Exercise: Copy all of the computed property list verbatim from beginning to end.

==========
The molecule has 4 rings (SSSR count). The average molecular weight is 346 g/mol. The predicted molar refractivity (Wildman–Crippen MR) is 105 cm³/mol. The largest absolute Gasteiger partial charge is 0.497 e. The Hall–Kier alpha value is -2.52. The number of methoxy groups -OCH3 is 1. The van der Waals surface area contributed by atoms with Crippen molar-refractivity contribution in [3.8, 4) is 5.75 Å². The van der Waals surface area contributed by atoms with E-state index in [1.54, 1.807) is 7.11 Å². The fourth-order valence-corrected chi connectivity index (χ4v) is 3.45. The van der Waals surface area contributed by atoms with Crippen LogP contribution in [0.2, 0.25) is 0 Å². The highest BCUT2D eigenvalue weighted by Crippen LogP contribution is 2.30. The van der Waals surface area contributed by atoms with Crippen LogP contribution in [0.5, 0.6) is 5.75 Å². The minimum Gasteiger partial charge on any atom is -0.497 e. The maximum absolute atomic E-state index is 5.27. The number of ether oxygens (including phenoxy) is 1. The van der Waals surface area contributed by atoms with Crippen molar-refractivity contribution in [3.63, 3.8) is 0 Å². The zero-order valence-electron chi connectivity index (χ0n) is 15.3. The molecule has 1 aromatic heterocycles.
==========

The molecule has 4 rings (SSSR count). The average molecular weight is 346 g/mol. The predicted molar refractivity (Wildman–Crippen MR) is 105 cm³/mol. The largest absolute Gasteiger partial charge is 0.497 e. The Hall–Kier alpha value is -2.52. The number of methoxy groups -OCH3 is 1. The van der Waals surface area contributed by atoms with Crippen molar-refractivity contribution in [3.8, 4) is 5.75 Å². The van der Waals surface area contributed by atoms with E-state index in [1.54, 1.807) is 7.11 Å². The fourth-order valence-corrected chi connectivity index (χ4v) is 3.45. The van der Waals surface area contributed by atoms with Crippen LogP contribution in [0.2, 0.25) is 0 Å². The highest BCUT2D eigenvalue weighted by Crippen LogP contribution is 2.30. The van der Waals surface area contributed by atoms with Crippen LogP contribution in [0.5, 0.6) is 5.75 Å². The minimum Gasteiger partial charge on any atom is -0.497 e. The maximum absolute atomic E-state index is 5.27. The number of ether oxygens (including phenoxy) is 1. The van der Waals surface area contributed by atoms with Crippen molar-refractivity contribution in [3.63, 3.8) is 0 Å². The zero-order valence-electron chi connectivity index (χ0n) is 15.3. The molecule has 1 aromatic heterocycles.